The following error message means you are attempting to connect to MySQL using an application or a version 5.x client that does not support the caching_sha2_password.

ER_NOT_SUPPORTED_AUTH_MODE: Client does not support authentication protocol requested by server; consider upgrading MySQL client

As a workaround, you can connect using MySQL 8.x and issue the following statement, which will change the password type the server will accept for the current user. Replace use_your_user with your MySQL username, and replace use_your_password with the user’s current password. After successfully executing the statement, you should be able to connect to MySQL with a 5.x client or an application that does not support caching_sha2_password:

  
    
ALTER USER use_your_user IDENTIFIED WITH mysql_native_password BY 'use_your_password';

  

This error means the client you’re using to connect does not support TLS/SSL:

ERROR 2026 (HY000): SSL connection error: unknown error number

It’s most common on MySQl/MariaDB version 5.7.x, which is the default version in the Ubuntu repository. To troubleshoot this issue, ensure you’re using the correct client version (8.x) to connect to the MySQL node. See How To Install the Latest MySQL on Ubuntu 18.04 for more information.

Unknown Host

ERROR 2005 (HY000): Unknown MySQL server host 'myqsl--do-user-example-0.db.ondigitalocean.com' (0)

This error means that you are using an incorrect hostname, or your local computer cannot resolve the hostname. To troubleshoot this error, ensure you have the correct hostname for the database server, and that your local computer has a connection to the Internet. You may also need to look into your local DNS configuration.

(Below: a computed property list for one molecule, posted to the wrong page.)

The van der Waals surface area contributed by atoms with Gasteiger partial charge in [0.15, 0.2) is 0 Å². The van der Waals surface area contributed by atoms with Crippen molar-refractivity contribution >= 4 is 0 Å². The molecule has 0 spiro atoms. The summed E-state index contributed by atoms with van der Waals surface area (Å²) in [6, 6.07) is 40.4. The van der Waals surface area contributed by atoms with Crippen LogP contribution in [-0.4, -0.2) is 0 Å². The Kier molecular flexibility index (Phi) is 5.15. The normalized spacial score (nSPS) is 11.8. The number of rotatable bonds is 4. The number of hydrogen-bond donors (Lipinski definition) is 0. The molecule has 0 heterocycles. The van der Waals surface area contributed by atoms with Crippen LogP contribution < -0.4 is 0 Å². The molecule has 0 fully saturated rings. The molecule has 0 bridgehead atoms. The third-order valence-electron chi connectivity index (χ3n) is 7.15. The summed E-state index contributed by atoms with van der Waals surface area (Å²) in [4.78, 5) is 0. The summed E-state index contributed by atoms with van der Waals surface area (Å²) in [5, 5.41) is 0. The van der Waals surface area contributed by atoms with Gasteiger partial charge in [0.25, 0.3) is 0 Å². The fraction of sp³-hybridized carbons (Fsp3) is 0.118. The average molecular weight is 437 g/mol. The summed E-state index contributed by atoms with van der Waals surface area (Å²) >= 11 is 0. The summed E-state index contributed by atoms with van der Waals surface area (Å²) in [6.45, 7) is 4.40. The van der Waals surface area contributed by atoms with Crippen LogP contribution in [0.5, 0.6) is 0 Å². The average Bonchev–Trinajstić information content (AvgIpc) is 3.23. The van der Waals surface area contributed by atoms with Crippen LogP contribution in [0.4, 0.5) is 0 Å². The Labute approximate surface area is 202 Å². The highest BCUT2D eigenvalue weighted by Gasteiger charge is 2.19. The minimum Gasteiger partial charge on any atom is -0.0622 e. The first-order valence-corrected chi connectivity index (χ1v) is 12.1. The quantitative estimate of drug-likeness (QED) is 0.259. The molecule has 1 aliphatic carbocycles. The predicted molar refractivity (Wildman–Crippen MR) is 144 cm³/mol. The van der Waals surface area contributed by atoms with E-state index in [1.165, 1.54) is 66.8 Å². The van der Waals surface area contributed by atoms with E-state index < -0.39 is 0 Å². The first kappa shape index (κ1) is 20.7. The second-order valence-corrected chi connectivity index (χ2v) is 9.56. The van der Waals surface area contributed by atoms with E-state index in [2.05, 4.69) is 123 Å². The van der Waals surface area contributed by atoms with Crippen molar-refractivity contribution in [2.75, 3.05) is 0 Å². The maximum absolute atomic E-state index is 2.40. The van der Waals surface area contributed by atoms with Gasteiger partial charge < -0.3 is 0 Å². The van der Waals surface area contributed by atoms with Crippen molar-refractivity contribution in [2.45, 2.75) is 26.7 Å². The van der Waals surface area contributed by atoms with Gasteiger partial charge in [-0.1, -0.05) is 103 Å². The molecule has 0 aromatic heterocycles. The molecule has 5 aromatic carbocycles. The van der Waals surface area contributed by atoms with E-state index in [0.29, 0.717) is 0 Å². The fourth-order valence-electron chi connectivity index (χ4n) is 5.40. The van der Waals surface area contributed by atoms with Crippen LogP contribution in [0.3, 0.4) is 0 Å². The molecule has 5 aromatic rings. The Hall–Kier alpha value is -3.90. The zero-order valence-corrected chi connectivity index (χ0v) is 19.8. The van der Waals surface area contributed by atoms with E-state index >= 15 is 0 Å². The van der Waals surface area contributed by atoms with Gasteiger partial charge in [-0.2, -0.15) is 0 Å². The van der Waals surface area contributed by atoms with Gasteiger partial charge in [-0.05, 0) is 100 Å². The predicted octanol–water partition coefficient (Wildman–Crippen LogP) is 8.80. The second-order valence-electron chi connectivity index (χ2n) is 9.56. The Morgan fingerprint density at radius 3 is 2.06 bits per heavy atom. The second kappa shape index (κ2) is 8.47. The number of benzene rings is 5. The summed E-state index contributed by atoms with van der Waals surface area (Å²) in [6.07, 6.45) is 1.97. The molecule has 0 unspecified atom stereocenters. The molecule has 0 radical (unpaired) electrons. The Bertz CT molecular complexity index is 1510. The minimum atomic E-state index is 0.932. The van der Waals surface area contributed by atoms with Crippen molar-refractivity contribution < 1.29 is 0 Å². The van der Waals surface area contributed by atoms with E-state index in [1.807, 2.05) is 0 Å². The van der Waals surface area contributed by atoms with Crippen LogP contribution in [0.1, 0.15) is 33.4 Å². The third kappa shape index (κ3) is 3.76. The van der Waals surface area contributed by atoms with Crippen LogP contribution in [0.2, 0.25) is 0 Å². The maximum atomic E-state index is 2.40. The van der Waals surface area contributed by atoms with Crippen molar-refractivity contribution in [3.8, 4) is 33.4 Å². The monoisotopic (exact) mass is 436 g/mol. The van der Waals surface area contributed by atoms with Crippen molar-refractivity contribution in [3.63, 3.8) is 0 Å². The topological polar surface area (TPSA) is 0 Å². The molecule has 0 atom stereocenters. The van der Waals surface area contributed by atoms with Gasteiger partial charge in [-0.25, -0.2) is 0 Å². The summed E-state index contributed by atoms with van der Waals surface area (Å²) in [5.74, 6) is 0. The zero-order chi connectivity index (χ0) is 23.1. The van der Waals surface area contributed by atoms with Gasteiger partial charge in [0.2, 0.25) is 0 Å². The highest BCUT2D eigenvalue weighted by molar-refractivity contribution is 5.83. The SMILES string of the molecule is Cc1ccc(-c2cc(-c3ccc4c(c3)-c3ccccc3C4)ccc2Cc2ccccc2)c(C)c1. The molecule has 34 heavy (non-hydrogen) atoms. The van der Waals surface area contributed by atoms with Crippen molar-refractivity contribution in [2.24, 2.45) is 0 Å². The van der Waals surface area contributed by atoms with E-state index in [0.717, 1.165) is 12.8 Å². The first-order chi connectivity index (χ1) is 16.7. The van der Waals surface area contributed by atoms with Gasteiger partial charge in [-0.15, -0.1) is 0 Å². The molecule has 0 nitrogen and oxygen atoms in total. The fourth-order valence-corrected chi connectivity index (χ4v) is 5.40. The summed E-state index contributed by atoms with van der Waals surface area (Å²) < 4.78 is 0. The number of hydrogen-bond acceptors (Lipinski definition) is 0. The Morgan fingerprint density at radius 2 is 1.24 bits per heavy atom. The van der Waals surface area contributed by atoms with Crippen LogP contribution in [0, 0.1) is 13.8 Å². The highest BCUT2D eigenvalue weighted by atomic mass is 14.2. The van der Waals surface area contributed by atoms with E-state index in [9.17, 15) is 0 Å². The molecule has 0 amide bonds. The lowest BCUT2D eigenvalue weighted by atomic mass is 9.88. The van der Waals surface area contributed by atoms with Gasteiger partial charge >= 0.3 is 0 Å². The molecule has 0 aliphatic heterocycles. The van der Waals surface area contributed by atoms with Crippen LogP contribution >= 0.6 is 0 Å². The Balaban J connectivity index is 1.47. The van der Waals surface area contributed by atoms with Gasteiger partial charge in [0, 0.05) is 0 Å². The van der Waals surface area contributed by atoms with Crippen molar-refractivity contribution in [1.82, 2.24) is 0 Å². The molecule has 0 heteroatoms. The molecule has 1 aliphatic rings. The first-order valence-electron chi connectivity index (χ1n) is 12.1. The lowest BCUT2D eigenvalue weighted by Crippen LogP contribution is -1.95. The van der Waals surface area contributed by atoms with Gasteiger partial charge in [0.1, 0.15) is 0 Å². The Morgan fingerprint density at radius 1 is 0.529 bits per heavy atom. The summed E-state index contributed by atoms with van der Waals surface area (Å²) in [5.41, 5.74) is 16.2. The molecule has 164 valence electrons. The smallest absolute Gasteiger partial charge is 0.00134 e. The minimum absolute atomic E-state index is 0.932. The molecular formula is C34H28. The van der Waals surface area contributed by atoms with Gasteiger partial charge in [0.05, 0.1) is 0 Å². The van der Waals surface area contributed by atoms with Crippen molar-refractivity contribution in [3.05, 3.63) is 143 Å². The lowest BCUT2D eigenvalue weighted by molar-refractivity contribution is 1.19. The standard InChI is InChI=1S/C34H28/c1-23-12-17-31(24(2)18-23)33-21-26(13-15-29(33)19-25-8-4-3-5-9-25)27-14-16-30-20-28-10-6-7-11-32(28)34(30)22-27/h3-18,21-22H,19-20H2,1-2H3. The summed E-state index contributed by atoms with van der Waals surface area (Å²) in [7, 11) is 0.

Lost Connection

ERROR 2013 (HY000) at line xx: Lost connection to MySQL server during query

This error means either network connectivity issues or the query being issued is taking too long to complete. If you get this error message often, check your network connection to ensure its stability. If the query is taking longer than 30 seconds to complete (the default value for the net_read_timeout variable), consider revising the query so it’s not sending as much data, or splitting the query into multiple queries.

Unknown Database

ERROR 1049 (42000): Unknown database 'default'

This error means that the database specified in the connection string does not exist. To troubleshoot, check your spelling, and ensure the database exists.

Host is Blocked

ERROR 1129 (HY000): Host 'host_name' is blocked because of many connection errors.
Unblock with 'mysqladmin flush-hosts'

This error means that the MySQL server received too many interrupted connection requests from your location. The default value of the max_connect_errors system variable is 100, so if you get a lot of disconnects in a short period of time, this could happen. To troubleshoot this issue, make sure your queries are not timing out and that your network connection is stable.